Nevada historians agree that the events at Williams Station on May 7 were the trigger for the so-called Pyramid Lake Indian War, which is variously called the Paiute Indian War, the Pyramid Lake Uprising, or the Washoe Indian War. The early Nevada historian Myron T. Angel, writing in 1881, makes no explanation as to why the Indians would descend on Williams Station and slaughter its occupants. The next history of Nevada, published in 1904, makes no attempt, either. But subsequent versions of territorial history fill in the blanks. . . .
The killings and burning of Williams Station were the result of what DeQuille decorously describes as an incident when someone at Williams Station took several Indian women hostage and kept them in a cave for several days. DeQuille, an associate of Mark Twain’s on the Territorial Enterprise, was the source of much of this information about the Paiute Indian War was living in the territory at the time; his knowledge of early Nevada was encyclopedic.
An attempt by one of the Indian women’s husbands to rescue them was unsuccessful. This Indian went for help, and his comrades killed the occupants of Williams Station and burned it down. The presumption here must be that the women were raped and the Paiutes—who had suffered a bad winter, were short on food, and were tiring of the increasing presence of whites in their country—had reached their limit. Later versions claim that the Indian women were mere girls who had been out gathering pinion nuts (a food staple for the Paiutes) when they were abducted and held in a root cellar under a barn at Williams Station. . . .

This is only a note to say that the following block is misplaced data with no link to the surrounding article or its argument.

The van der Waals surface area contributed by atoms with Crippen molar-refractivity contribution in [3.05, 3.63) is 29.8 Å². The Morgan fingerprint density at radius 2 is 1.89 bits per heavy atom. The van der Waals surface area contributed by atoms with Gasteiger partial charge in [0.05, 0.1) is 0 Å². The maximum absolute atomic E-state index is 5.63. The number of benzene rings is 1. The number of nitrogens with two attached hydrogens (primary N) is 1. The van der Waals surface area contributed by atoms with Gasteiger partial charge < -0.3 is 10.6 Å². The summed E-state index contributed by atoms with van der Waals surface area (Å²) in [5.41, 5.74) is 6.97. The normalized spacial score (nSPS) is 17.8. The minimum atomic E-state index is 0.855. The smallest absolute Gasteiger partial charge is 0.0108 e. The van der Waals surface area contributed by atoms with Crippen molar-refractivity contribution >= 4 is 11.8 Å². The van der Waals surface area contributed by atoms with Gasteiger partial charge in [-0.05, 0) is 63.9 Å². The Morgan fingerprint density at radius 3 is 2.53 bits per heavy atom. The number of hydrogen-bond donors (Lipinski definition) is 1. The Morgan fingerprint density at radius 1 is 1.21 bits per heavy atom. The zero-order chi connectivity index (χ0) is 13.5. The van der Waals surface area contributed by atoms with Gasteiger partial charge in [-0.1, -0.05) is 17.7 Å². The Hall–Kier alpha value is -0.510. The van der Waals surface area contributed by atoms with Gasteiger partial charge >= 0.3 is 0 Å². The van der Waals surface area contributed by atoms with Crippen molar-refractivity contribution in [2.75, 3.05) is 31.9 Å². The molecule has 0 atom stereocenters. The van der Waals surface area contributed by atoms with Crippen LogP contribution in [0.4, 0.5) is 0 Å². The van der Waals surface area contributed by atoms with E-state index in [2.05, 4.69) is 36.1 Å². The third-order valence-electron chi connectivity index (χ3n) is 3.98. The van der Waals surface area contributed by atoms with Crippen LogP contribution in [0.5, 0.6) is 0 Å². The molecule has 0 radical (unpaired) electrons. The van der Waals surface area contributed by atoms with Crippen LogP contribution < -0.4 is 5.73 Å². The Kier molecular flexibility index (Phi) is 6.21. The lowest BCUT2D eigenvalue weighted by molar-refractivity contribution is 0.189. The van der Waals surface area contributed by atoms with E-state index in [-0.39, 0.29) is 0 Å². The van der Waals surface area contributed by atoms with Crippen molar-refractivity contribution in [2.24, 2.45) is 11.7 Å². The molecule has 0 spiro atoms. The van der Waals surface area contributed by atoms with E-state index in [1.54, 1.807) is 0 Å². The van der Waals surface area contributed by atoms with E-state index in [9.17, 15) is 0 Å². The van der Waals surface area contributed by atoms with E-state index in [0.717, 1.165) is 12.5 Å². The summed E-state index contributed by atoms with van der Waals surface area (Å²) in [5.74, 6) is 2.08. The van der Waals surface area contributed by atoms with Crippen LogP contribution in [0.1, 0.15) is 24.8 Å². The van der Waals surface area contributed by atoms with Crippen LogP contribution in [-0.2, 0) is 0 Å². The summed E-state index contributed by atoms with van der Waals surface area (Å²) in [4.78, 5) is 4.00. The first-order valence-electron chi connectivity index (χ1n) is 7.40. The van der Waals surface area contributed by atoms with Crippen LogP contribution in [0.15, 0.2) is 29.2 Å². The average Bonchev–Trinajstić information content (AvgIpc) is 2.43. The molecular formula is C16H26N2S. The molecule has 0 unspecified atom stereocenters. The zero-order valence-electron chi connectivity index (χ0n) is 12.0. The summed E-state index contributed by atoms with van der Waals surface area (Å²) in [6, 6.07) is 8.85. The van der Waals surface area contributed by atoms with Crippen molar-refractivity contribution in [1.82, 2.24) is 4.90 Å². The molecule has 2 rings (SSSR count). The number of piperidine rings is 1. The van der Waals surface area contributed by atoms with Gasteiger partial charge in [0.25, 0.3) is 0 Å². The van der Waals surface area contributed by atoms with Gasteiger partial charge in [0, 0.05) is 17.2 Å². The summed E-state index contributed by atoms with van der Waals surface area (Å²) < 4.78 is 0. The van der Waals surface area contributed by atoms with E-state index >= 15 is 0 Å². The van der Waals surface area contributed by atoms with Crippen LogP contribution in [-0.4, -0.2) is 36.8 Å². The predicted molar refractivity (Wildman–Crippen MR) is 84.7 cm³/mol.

Major Frederick Dodge, Indian agent for the Paiutes, left no doubt in the matter, reporting to the government that “to intruders on the reserve and their gross outrages on Indian women lie one great cause of the present trouble.”
The questions of guilt, observed Tennessee, had not been conclusively established. But there were theories that the correspondent of the Herald noted. One rumor making the rounds, according to Tennessee, was that “a well-known but disreputable and worthless fellow named ‘Yank,’ with perhaps one or two of his equally worthless companions, went to Williams’ and engaged in gambling-a pastime that seems to be much in vogue at that place. This fellow, it is related, lost all his money, and afterwards his animals, playing with those at the house.”
Tennessee reported the rumor that Yank thought he had been cheated and committed the murders to recover his money, then set
the fire to cover his tracks. Tennessee also introduced the theory that James O. Williams was away on the evening in question consorting with “a certain Spanish woman” and thus escaped the fate of his brothers.
Tennessee’s dispatches in the San Francisco Herald argued forcefully that the events leading up to the Pyramid Lake Indian War had little or nothing to do with Indians. It was really the work of grogshop rascals and the hysteria of mob rule. “How humiliating to look back over the work of the past five days, and see what disaster to business, what disgrace to our national character, what widespread prejudice to our interests and honor, if not danger to our citizens, are sure to ensue when timid, untruthful and inexperienced men get control of, and give direction to public affairs!”